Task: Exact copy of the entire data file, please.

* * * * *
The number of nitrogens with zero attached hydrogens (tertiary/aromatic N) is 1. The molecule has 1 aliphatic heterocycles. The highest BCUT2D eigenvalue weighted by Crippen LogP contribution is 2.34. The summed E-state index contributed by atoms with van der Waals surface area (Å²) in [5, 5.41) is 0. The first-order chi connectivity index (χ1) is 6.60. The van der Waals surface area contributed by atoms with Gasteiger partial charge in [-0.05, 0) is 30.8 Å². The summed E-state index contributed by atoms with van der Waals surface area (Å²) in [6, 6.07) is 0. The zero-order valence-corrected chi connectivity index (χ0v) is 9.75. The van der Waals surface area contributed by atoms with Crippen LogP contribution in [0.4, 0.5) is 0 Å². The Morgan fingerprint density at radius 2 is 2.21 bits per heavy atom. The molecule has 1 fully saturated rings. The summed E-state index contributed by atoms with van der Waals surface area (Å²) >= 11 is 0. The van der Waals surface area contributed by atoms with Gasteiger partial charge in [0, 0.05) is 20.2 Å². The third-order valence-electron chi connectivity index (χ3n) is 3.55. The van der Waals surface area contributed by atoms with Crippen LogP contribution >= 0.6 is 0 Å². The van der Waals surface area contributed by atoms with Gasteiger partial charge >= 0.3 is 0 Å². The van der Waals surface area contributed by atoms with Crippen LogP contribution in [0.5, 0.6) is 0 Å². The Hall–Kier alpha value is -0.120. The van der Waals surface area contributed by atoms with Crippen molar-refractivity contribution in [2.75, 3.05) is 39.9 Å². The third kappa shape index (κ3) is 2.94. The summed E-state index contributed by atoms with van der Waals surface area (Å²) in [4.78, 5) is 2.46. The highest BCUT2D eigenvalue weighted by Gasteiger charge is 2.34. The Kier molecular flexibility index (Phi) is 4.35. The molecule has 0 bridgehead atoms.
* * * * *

The number of nitrogens with zero attached hydrogens (tertiary/aromatic N) is 1. The molecule has 1 aliphatic heterocycles. The highest BCUT2D eigenvalue weighted by Crippen LogP contribution is 2.34. The summed E-state index contributed by atoms with van der Waals surface area (Å²) in [5, 5.41) is 0. The first-order chi connectivity index (χ1) is 6.60. The van der Waals surface area contributed by atoms with Gasteiger partial charge in [-0.05, 0) is 30.8 Å². The summed E-state index contributed by atoms with van der Waals surface area (Å²) in [6, 6.07) is 0. The zero-order valence-corrected chi connectivity index (χ0v) is 9.75. The van der Waals surface area contributed by atoms with Crippen LogP contribution in [0.4, 0.5) is 0 Å². The Morgan fingerprint density at radius 2 is 2.21 bits per heavy atom. The molecule has 1 fully saturated rings. The summed E-state index contributed by atoms with van der Waals surface area (Å²) >= 11 is 0. The van der Waals surface area contributed by atoms with Gasteiger partial charge in [0, 0.05) is 20.2 Å². The third-order valence-electron chi connectivity index (χ3n) is 3.55. The van der Waals surface area contributed by atoms with Crippen LogP contribution >= 0.6 is 0 Å². The van der Waals surface area contributed by atoms with Gasteiger partial charge >= 0.3 is 0 Å². The van der Waals surface area contributed by atoms with Crippen LogP contribution in [0.5, 0.6) is 0 Å². The Hall–Kier alpha value is -0.120. The van der Waals surface area contributed by atoms with Crippen molar-refractivity contribution in [2.75, 3.05) is 39.9 Å². The third kappa shape index (κ3) is 2.94. The summed E-state index contributed by atoms with van der Waals surface area (Å²) in [4.78, 5) is 2.46. The highest BCUT2D eigenvalue weighted by Gasteiger charge is 2.34. The Kier molecular flexibility index (Phi) is 4.35. The molecule has 0 bridgehead atoms.